The Perils of Social Media Automation

CB037965For those that spend a lot of time on social media sites, you probably already know about the mass suspension of many innocent Twitter accounts on Sunday.  People who are HUGE in social media circles, such as Mari Smith, suddenly found that their Twitter accounts had been suspended through no fault of their own.  Twitter stated it was the result of a “spam cloud” which is being conjectured to mean a big old spam attack on Twitter.  The common denominator for accounts that were suspended appears to be the use of 3rd party sites to automate Twitter functions, such as TweetLater.

What some of these 3rd party sites do is allow you to auto follow/unfollow people, send scheduled tweets, etc.  And while Twitter may have overreacted in shutting down so many accounts, it does bring up an interesting point.  Do we really NEED to automate our Twitter functions?  Now I understand that there are the rock stars of Twitter with tens of thousands of followers who may truly need to automate certain functions.  But for the vast majority of us, is it entirely necessary?

Twitter is about relationship building.  If you’re using a 3rd party app to approve new followers, how do you know if the person you’ve followed is someone you can build a relationship with?  How do you know who’s a spammer?  I take a few minutes each time I log into the web interface of Twitter to see who has started following me.  If they seem like a real person, I follow.  But if they are clearly a spammer, I block them.  Why would I want someone like that to have access to the information I share, or give them a way to contact me?

As a reader of this blog, you are most likely using tools such as Twitter to build relationships that may lead to future business.  It seems to me that investing some time into who it is exactly that you’re building relationships WITH would be a valuable exercise.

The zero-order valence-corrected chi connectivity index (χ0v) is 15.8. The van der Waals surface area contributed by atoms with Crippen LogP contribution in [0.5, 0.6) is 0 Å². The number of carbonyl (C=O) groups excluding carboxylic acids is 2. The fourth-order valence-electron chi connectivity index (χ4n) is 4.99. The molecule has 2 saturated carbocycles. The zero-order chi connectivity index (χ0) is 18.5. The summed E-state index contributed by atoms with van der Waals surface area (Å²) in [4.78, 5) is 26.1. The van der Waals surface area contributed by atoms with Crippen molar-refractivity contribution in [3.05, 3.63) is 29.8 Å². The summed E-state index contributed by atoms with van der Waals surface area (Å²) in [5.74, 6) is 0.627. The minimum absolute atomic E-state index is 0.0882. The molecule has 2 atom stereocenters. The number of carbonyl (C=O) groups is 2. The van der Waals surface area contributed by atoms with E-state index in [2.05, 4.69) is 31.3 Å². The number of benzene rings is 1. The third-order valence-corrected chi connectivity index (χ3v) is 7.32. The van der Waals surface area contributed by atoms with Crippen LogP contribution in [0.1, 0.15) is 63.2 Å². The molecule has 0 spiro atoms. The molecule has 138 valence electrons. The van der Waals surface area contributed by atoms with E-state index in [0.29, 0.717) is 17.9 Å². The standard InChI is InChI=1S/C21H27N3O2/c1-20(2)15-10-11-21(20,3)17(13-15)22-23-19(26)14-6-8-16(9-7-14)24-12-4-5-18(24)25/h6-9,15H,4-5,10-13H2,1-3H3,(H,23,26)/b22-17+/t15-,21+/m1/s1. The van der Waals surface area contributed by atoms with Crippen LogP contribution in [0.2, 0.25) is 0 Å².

So next time you’re tempted to automate a social media process, ask yourself: do you really NEED to do it?  What benefit would you gain from keeping it manual, and engaging with people?  The more information that you have, the more relationships you can build.  And in the end, isn’t that what it’s all about?

Would love to read your thoughts in the comments below.

4 Responses to The Perils of Social Media Automation
  1. Linda Stacy
    July 9, 2009 | 12:38 pm

    It’s a shame that the spammers, hackers, and uninformed have to spoil so many things that could otherwise be useful, legitimate tools. As Lisa and funfelt said, automation can be a huge time saver, but when the tools are abused by some, the rest of us shy away for fear of being lumped in with the abusers.

  2. funfelt
    July 6, 2009 | 7:56 pm

    I use(d) TweetLater to help find users to follow in very targeted niches. I know I could type in the search terms and scroll through posts and follow them manually, but since I am running a busy direct sales business, my goal was to save time! I found that by having TL find me people who have a common interest and who could teach me something and I them (such as “story time library” for example) I would have some great information and updates in my stream when I logged on. I only do twitter about 10 minutes a day in the evening (other than moments of inspiration when I simply must tweet something!), so being efficient about it is important. I do in general agree that automation is not a good thing when it comes to connecting on social networks. I can’t stand automated welcome DMs for example, or scheduled posts around the clock where it’s obviously done by a computer and nobody’s home to interact with etc. So I think you’re on the right track, however I was grateful for the time-saver while it lasted (I quit TL).

  3. Dhea
    July 6, 2009 | 10:20 am

    Great tips Jennifer… Once again a worthy read. I still trying to understand the benefit of Twitter… but that’s ok… Very busy doing lots of other things so but I will eventually… use it

  4. Lisa Robbin Young
    July 6, 2009 | 9:44 am

    I don’t think it’s ever a good idea to auto follow or auto unfollow – and to be clear, I DO use tweetlater from time to time, and was not suspended by twitter. There are appropriate ways to use automation type programs and there are inappropriate ways.

    Jen and I will probably part company on this. So I’ll post a reply on my blog.


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